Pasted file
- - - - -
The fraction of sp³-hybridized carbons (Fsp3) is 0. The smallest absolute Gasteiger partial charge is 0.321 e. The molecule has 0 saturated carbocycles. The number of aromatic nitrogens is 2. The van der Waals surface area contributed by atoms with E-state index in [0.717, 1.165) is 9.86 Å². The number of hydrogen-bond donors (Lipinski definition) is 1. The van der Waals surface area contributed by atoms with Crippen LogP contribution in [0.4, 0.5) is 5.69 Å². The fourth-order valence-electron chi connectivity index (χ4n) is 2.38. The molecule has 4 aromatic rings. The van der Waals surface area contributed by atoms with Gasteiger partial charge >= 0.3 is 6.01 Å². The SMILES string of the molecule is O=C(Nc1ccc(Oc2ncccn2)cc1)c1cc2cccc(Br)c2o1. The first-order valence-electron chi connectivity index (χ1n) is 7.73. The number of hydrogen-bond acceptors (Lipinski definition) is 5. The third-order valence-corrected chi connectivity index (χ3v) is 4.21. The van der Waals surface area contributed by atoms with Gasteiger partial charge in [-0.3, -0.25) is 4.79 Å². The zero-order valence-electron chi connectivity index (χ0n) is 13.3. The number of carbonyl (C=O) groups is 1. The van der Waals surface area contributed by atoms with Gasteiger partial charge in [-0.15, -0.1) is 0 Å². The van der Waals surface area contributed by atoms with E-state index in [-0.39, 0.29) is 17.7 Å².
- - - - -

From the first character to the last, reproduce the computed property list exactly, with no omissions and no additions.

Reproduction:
The fraction of sp³-hybridized carbons (Fsp3) is 0. The smallest absolute Gasteiger partial charge is 0.321 e. The molecule has 0 saturated carbocycles. The number of aromatic nitrogens is 2. The van der Waals surface area contributed by atoms with E-state index in [0.717, 1.165) is 9.86 Å². The number of hydrogen-bond donors (Lipinski definition) is 1. The van der Waals surface area contributed by atoms with Crippen LogP contribution in [0.4, 0.5) is 5.69 Å². The fourth-order valence-electron chi connectivity index (χ4n) is 2.38. The molecule has 4 aromatic rings. The van der Waals surface area contributed by atoms with Gasteiger partial charge >= 0.3 is 6.01 Å². The SMILES string of the molecule is O=C(Nc1ccc(Oc2ncccn2)cc1)c1cc2cccc(Br)c2o1. The first-order valence-electron chi connectivity index (χ1n) is 7.73. The number of hydrogen-bond acceptors (Lipinski definition) is 5. The third-order valence-corrected chi connectivity index (χ3v) is 4.21. The van der Waals surface area contributed by atoms with Gasteiger partial charge in [-0.3, -0.25) is 4.79 Å². The zero-order valence-electron chi connectivity index (χ0n) is 13.3. The number of carbonyl (C=O) groups is 1. The van der Waals surface area contributed by atoms with Gasteiger partial charge in [-0.15, -0.1) is 0 Å². The van der Waals surface area contributed by atoms with E-state index in [-0.39, 0.29) is 17.7 Å².